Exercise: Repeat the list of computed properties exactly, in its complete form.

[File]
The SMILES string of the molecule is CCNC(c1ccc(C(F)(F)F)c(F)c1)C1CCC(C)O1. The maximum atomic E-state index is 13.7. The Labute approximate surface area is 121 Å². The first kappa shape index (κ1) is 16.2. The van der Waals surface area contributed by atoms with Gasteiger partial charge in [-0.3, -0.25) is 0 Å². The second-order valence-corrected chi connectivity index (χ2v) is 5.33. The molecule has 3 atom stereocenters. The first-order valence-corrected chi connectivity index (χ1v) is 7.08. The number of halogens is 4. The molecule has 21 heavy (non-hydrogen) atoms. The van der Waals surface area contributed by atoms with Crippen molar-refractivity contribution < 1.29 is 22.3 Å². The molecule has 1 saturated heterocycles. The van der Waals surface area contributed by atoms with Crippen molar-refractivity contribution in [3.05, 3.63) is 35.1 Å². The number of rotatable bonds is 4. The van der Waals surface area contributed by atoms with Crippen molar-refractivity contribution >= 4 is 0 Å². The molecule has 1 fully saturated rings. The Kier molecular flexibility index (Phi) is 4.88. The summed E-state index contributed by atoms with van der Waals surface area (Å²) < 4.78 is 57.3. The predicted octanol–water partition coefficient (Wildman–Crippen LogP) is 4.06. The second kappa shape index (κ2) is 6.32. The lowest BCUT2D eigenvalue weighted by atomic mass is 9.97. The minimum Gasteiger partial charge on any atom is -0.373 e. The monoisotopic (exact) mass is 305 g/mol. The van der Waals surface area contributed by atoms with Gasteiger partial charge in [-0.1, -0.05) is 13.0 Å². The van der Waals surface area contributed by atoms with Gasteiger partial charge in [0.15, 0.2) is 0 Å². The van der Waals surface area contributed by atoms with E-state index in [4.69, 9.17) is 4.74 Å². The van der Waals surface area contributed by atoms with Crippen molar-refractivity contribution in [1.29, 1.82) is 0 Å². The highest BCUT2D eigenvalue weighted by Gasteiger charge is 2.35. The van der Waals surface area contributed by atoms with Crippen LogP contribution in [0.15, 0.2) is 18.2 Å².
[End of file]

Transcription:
The SMILES string of the molecule is CCNC(c1ccc(C(F)(F)F)c(F)c1)C1CCC(C)O1. The maximum atomic E-state index is 13.7. The Labute approximate surface area is 121 Å². The first kappa shape index (κ1) is 16.2. The van der Waals surface area contributed by atoms with Gasteiger partial charge in [-0.3, -0.25) is 0 Å². The second-order valence-corrected chi connectivity index (χ2v) is 5.33. The molecule has 3 atom stereocenters. The first-order valence-corrected chi connectivity index (χ1v) is 7.08. The number of halogens is 4. The molecule has 21 heavy (non-hydrogen) atoms. The van der Waals surface area contributed by atoms with Crippen molar-refractivity contribution < 1.29 is 22.3 Å². The molecule has 1 saturated heterocycles. The van der Waals surface area contributed by atoms with Crippen molar-refractivity contribution in [3.05, 3.63) is 35.1 Å². The number of rotatable bonds is 4. The van der Waals surface area contributed by atoms with Crippen molar-refractivity contribution >= 4 is 0 Å². The molecule has 1 fully saturated rings. The Kier molecular flexibility index (Phi) is 4.88. The summed E-state index contributed by atoms with van der Waals surface area (Å²) < 4.78 is 57.3. The predicted octanol–water partition coefficient (Wildman–Crippen LogP) is 4.06. The second kappa shape index (κ2) is 6.32. The lowest BCUT2D eigenvalue weighted by atomic mass is 9.97. The minimum Gasteiger partial charge on any atom is -0.373 e. The monoisotopic (exact) mass is 305 g/mol. The van der Waals surface area contributed by atoms with Gasteiger partial charge in [-0.1, -0.05) is 13.0 Å². The van der Waals surface area contributed by atoms with Gasteiger partial charge in [0.15, 0.2) is 0 Å². The van der Waals surface area contributed by atoms with E-state index in [4.69, 9.17) is 4.74 Å². The van der Waals surface area contributed by atoms with Crippen molar-refractivity contribution in [1.29, 1.82) is 0 Å². The highest BCUT2D eigenvalue weighted by Gasteiger charge is 2.35. The van der Waals surface area contributed by atoms with Crippen LogP contribution in [0.15, 0.2) is 18.2 Å².